Scientific Forecaster Discussion
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Area forecast discussion...updated
National Weather Service Gray ME
831 PM EST Thu Nov 14 2019
some very light snow will cross parts of the area early this
evening before we dry out. We will be a little warmer Friday but
this will be occurring ahead of a strong cold front. The front
crosses the area with snow showers and squalls along with
sharply falling temperatures. Expect to fall back into the teens
and single digits again Friday night. Below normal temperatures
stick around through the weekend with a warming trend and a
return to active weather next week.
Near term /until 6 am Friday morning/...
830 PM update...
updated to include a few higher pops along an area of increased
moisture convergence/frontogenesis near the coast. This
developing trough is sustaining some scattered light snow
showers primarily across the capital district and towards the
coast from Portland towards downeast. Any accumulations in
western ME will be confined to the mid coast where moisture and
forcing is better. Also adjusted winds and sky cover for this
update. Overnight lows were dropped at a couple sites which had
already reached their forecast lows, including Berlin, New Hampshire.
540 PM update...
have adjusted pops, qpf, and snowfall totals for portions of
Grafton and Carroll counties in New Hampshire where more snow has fallen
via web cams than forecast. These snow showers are lightening
and moving east and will continue to drop light snow as they do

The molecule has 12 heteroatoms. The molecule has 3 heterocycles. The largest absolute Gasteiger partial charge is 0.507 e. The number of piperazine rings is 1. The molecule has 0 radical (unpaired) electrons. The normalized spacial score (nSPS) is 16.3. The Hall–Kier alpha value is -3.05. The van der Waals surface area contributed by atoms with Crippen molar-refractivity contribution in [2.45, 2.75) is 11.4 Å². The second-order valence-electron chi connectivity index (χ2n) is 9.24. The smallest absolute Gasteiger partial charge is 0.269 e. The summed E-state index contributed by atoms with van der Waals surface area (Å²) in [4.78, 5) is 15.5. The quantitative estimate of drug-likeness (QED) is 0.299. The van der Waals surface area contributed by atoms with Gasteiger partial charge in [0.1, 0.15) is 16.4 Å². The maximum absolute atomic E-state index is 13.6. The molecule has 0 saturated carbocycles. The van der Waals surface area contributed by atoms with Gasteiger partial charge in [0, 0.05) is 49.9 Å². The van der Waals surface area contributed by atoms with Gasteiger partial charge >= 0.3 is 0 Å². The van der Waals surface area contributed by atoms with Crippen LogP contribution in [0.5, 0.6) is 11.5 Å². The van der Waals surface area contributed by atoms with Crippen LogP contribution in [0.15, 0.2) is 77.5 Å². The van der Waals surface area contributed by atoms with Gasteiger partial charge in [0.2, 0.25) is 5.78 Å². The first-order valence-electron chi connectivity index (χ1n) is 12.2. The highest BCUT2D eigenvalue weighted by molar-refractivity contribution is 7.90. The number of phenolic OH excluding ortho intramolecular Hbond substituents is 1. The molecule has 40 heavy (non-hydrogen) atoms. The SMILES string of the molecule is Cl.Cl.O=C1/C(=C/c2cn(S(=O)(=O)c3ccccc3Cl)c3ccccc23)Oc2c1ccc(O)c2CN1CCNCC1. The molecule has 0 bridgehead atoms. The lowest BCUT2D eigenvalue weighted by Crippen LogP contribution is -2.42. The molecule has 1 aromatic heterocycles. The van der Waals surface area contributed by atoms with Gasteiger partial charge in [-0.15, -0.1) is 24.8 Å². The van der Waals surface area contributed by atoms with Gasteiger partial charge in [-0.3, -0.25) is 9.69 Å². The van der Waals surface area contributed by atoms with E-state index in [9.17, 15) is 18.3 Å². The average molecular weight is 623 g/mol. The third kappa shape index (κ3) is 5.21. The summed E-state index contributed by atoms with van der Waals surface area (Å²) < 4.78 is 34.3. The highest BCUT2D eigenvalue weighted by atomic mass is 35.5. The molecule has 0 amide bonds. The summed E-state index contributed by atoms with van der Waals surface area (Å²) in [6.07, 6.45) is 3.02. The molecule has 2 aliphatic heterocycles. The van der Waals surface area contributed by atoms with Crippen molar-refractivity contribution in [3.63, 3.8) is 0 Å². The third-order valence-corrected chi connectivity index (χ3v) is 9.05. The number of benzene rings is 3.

so the next couple of hours. Overnight sky cover will be
diminishing from the southwest as drier air works in. Low
temperatures look good at the moment will keep an eye on them if
skies clear faster or slower than expected.
early this evening we should continue to see very light snow
across much of the nrn half of the forecast area. This is due
mainly to a couple of moist layers within the warm air advection regime. Weak
lift in the layer around 10000 ft is likely producing some ice
crystals which are falling into the shallow low level clouds.
This is leading to light snow but unlikely to see much
accumulation...if any outside of the mtns.
With increasing clouds and light sly flow the temps overnight
will be much warmer than last night...which is not saying much.
Will have to watch the amplification of a weak wave offshore
late tonight...as some guidance is indicating that it will try
and work some moisture back towards the midcoast. I have light
snow accumulations there confined mainly to the immediate coast.
Short term /6 am Friday morning through Friday night/...
the main story Fri will be the strong cold front set to cross
the area late in the day. All signs point towards a sharp
boundary approaching the area from the northwest around 7 PM. There are
plenty of ingredients in place for snow squalls...including
temps near freezing crash below behind the front. Given the set
up a couple snow squall warnings are not out of the question.
For starters I blended in some higher-res guidance to capture
the progression of the boundary in the pop fields. I suspect we
will be able to further refine that motion tonight and with the
early forecast updates Fri. I also used a non-diurnal temp trend
late in the day. S of the front will remain in the 30s...with
temps quickly falling thru the 20s behind it. I also blended in
some raw 2 M temp guidance Fri night...as the cold air advection should keep
the boundary layer fairly well mixed and stave off any
radiational cooling effects.
Long term /Saturday through Thursday/...
overview: surface high pressure builds into New England on
Saturday and settles overhead Saturday night, favoring another
cold night for the middle of November. Sunday sees the high
pressure lift northeast as a broad trough moves into the Great
Lakes region. That trough remains there through Tuesday night,
driving a series of coastal lows up the Atlantic coast that look
to generally be low-impact for our region. After a chilly
start, temperatures will gradually warm each day through the
Impacts: no significant impacts anticipated on land at this time,